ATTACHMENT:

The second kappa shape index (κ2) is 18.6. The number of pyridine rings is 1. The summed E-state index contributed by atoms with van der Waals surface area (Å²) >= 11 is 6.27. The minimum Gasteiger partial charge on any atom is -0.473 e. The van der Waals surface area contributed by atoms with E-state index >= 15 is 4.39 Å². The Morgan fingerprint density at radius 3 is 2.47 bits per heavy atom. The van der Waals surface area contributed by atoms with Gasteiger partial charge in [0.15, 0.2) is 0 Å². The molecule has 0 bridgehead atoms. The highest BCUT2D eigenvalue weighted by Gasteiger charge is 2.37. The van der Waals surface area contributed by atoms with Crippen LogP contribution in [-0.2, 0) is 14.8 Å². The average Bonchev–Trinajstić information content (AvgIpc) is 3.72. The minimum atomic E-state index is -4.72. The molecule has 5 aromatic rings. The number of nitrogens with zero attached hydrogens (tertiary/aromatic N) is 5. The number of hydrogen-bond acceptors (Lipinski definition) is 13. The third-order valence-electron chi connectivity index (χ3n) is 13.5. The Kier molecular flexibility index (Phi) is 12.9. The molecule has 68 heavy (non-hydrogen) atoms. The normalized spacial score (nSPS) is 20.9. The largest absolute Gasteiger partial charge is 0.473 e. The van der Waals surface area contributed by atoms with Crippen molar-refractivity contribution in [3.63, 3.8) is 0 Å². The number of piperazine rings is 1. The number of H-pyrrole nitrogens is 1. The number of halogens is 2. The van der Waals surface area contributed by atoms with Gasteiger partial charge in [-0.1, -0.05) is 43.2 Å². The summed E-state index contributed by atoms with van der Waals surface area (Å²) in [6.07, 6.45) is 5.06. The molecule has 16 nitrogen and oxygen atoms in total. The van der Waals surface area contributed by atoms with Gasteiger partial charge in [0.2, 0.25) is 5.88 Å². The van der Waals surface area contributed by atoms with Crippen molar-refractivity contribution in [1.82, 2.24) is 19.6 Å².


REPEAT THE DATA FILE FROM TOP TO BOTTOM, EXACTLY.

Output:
The second kappa shape index (κ2) is 18.6. The number of pyridine rings is 1. The summed E-state index contributed by atoms with van der Waals surface area (Å²) >= 11 is 6.27. The minimum Gasteiger partial charge on any atom is -0.473 e. The van der Waals surface area contributed by atoms with E-state index >= 15 is 4.39 Å². The Morgan fingerprint density at radius 3 is 2.47 bits per heavy atom. The van der Waals surface area contributed by atoms with Gasteiger partial charge in [0.15, 0.2) is 0 Å². The molecule has 0 bridgehead atoms. The highest BCUT2D eigenvalue weighted by Gasteiger charge is 2.37. The van der Waals surface area contributed by atoms with Crippen LogP contribution in [-0.2, 0) is 14.8 Å². The average Bonchev–Trinajstić information content (AvgIpc) is 3.72. The minimum atomic E-state index is -4.72. The molecule has 5 aromatic rings. The number of nitrogens with zero attached hydrogens (tertiary/aromatic N) is 5. The number of hydrogen-bond acceptors (Lipinski definition) is 13. The third-order valence-electron chi connectivity index (χ3n) is 13.5. The Kier molecular flexibility index (Phi) is 12.9. The molecule has 68 heavy (non-hydrogen) atoms. The normalized spacial score (nSPS) is 20.9. The largest absolute Gasteiger partial charge is 0.473 e. The van der Waals surface area contributed by atoms with Crippen molar-refractivity contribution in [3.63, 3.8) is 0 Å². The number of piperazine rings is 1. The number of H-pyrrole nitrogens is 1. The number of halogens is 2. The van der Waals surface area contributed by atoms with Gasteiger partial charge in [-0.1, -0.05) is 43.2 Å². The summed E-state index contributed by atoms with van der Waals surface area (Å²) in [6.07, 6.45) is 5.06. The molecule has 16 nitrogen and oxygen atoms in total. The van der Waals surface area contributed by atoms with Gasteiger partial charge in [0.2, 0.25) is 5.88 Å². The van der Waals surface area contributed by atoms with Crippen molar-refractivity contribution in [1.82, 2.24) is 19.6 Å².